In the October newsletter, I wrote about special wine growing areas and contrasted Temecula with its relatively mild weather, and the Santa Rita Hills with their cold, foggy winds. The upshot is that mild weather areas can produce a wide array of grape varieties, while more extreme areas can (and often do) produce one or two special varieties, expressing a very distinctive style.
Snow melting from the Andes Mountains water these 100 year old vines
I am a huge fan of Argentina as a grape growing region, as a tourist destination, and as a place for doing business. For the last two years I have been going to Mendoza, Argentina looking for a special vineyard to purchase. My goal has been to acquire a property that is irrigated directly by snow melt from the Andes Mountains and has 100-year-old Malbec vines. Just think, when William Taft was President, most Americans had no car or electricity, and yet these vines were already growing! For perspective, our oldest vineyards here at Ponte are only 41 years old.
To date, I haven’t found a farm that meets the two requirements at a price I can afford; however, I have found the next best thing: A steady supply of grapes and wine from just such a vineyard. Because they already sell their wine in Europe and in very small quantities in North America, I cannot tell you who they are. And so, we’ll let the wine speak for itself. The 2007 Malbec is from Mendoza, an area that enjoys huge thermal excursions both annually and daily. It is a high desert on the side of the largest mountain chain in the Americas, dwarfing our own Sierra Nevada. I drank several bottles of this Malbec with friends while in Mendoza, and it “brought water to my eyes,” to use the old Irish phrase.
I was also lucky enough to find a source for the perfect white wine to go with it: 2010 Torrontés. This wine comes from grapes grown in the high desert of Salta in North Western Argentina. Salta offers a microclimate that, to my knowledge, is unique in the world where high altitude farming is a fine blend of tradition and technology. The vineyard is located at 7,000 feet above sea level! I believe that extreme places produce distinctive taste-taste that cannot be duplicated or improved upon in a winery. The aroma in this wine has to be experienced, as I don’t have the words to describe it. “Camellias” come closest. The taste is spectacularly different and very surprising after enjoying the aroma. “Weird but wonderful,” are the words that come to mind.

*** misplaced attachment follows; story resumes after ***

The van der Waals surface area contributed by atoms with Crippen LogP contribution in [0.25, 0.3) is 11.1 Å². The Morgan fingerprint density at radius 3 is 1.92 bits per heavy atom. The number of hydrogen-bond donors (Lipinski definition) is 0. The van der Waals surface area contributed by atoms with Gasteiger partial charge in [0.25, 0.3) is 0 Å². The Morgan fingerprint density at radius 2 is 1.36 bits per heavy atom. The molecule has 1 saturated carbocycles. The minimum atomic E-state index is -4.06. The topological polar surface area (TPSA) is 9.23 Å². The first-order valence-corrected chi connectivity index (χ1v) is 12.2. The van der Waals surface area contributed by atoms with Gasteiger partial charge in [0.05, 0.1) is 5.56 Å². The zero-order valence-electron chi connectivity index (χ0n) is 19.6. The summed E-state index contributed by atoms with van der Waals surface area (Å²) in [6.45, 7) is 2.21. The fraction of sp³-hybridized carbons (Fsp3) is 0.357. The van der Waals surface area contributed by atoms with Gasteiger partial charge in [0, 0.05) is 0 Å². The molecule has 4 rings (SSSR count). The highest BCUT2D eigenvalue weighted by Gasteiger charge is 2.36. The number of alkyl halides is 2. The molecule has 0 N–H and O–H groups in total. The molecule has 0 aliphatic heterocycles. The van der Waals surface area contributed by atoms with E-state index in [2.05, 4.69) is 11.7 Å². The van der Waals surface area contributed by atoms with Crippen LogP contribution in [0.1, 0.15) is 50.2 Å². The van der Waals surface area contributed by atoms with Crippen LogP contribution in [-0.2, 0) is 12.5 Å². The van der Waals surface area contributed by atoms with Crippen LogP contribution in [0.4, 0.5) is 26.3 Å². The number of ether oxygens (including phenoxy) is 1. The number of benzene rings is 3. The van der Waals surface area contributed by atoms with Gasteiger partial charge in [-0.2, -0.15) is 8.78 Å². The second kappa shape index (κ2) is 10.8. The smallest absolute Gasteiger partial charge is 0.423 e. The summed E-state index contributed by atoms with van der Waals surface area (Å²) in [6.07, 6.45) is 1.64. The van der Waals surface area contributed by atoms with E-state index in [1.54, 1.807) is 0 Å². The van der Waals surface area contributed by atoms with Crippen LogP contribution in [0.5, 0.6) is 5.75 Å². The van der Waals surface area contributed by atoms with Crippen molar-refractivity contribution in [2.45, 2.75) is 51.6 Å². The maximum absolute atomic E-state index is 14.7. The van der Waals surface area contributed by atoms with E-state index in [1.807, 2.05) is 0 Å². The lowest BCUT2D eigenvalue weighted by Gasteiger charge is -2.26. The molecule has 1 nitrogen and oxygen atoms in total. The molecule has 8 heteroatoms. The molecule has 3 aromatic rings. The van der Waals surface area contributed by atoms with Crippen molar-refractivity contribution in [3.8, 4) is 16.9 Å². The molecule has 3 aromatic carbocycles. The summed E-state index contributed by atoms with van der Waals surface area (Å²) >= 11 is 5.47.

These two wines are special because they are so different than what we produce here in Temecula. They come from extreme vineyards-vineyards that are blessed with natural, rare or unique characteristics. They cannot be produced or imitated here in Temecula, nor can they be improved by our local growing practices. They are part of a “special shipment” that was exclusive to our Wine Club Members. However, a new vintage will be available to everyone in November 2011 for both tasting and sale in our Tasting Room.
Thanks for your continued support and we hope to see you at the winery soon!
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